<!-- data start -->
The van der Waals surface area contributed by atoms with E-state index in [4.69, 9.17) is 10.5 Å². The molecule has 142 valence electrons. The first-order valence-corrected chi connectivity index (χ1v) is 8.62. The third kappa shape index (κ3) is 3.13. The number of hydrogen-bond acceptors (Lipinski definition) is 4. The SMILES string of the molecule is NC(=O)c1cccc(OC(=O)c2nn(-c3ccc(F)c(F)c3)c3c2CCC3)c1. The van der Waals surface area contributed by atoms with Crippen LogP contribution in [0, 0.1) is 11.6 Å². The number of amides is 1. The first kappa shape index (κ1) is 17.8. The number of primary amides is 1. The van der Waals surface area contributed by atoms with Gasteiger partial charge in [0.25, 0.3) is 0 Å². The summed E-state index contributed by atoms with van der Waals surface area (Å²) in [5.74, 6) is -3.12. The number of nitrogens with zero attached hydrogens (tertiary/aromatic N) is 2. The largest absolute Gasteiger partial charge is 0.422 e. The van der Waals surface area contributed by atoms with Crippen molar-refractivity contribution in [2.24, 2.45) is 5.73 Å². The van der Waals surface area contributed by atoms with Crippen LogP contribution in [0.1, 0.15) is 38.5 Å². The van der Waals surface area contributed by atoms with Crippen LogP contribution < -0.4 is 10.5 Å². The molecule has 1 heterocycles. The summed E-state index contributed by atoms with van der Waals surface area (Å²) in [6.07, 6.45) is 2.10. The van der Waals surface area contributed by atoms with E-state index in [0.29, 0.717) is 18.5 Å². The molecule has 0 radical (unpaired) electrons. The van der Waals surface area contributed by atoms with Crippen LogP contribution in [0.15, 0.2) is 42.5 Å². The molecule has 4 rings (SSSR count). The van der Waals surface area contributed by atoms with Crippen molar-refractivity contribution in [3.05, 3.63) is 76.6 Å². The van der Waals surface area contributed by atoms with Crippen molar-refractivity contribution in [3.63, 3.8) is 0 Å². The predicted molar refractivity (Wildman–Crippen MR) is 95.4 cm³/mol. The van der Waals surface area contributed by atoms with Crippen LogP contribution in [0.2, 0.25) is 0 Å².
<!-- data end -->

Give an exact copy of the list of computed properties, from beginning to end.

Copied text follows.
The van der Waals surface area contributed by atoms with E-state index in [4.69, 9.17) is 10.5 Å². The molecule has 142 valence electrons. The first-order valence-corrected chi connectivity index (χ1v) is 8.62. The third kappa shape index (κ3) is 3.13. The number of hydrogen-bond acceptors (Lipinski definition) is 4. The SMILES string of the molecule is NC(=O)c1cccc(OC(=O)c2nn(-c3ccc(F)c(F)c3)c3c2CCC3)c1. The van der Waals surface area contributed by atoms with Crippen LogP contribution in [0, 0.1) is 11.6 Å². The number of amides is 1. The first kappa shape index (κ1) is 17.8. The number of primary amides is 1. The van der Waals surface area contributed by atoms with Gasteiger partial charge in [0.25, 0.3) is 0 Å². The summed E-state index contributed by atoms with van der Waals surface area (Å²) in [5.74, 6) is -3.12. The number of nitrogens with zero attached hydrogens (tertiary/aromatic N) is 2. The largest absolute Gasteiger partial charge is 0.422 e. The van der Waals surface area contributed by atoms with Crippen molar-refractivity contribution in [2.24, 2.45) is 5.73 Å². The van der Waals surface area contributed by atoms with Crippen LogP contribution in [0.1, 0.15) is 38.5 Å². The van der Waals surface area contributed by atoms with Crippen LogP contribution < -0.4 is 10.5 Å². The molecule has 1 heterocycles. The summed E-state index contributed by atoms with van der Waals surface area (Å²) in [6.07, 6.45) is 2.10. The van der Waals surface area contributed by atoms with E-state index in [0.29, 0.717) is 18.5 Å². The molecule has 0 radical (unpaired) electrons. The van der Waals surface area contributed by atoms with Crippen LogP contribution in [0.15, 0.2) is 42.5 Å². The molecule has 4 rings (SSSR count). The van der Waals surface area contributed by atoms with Crippen molar-refractivity contribution in [3.05, 3.63) is 76.6 Å². The van der Waals surface area contributed by atoms with Crippen molar-refractivity contribution in [3.63, 3.8) is 0 Å². The predicted molar refractivity (Wildman–Crippen MR) is 95.4 cm³/mol. The van der Waals surface area contributed by atoms with Crippen LogP contribution in [0.2, 0.25) is 0 Å².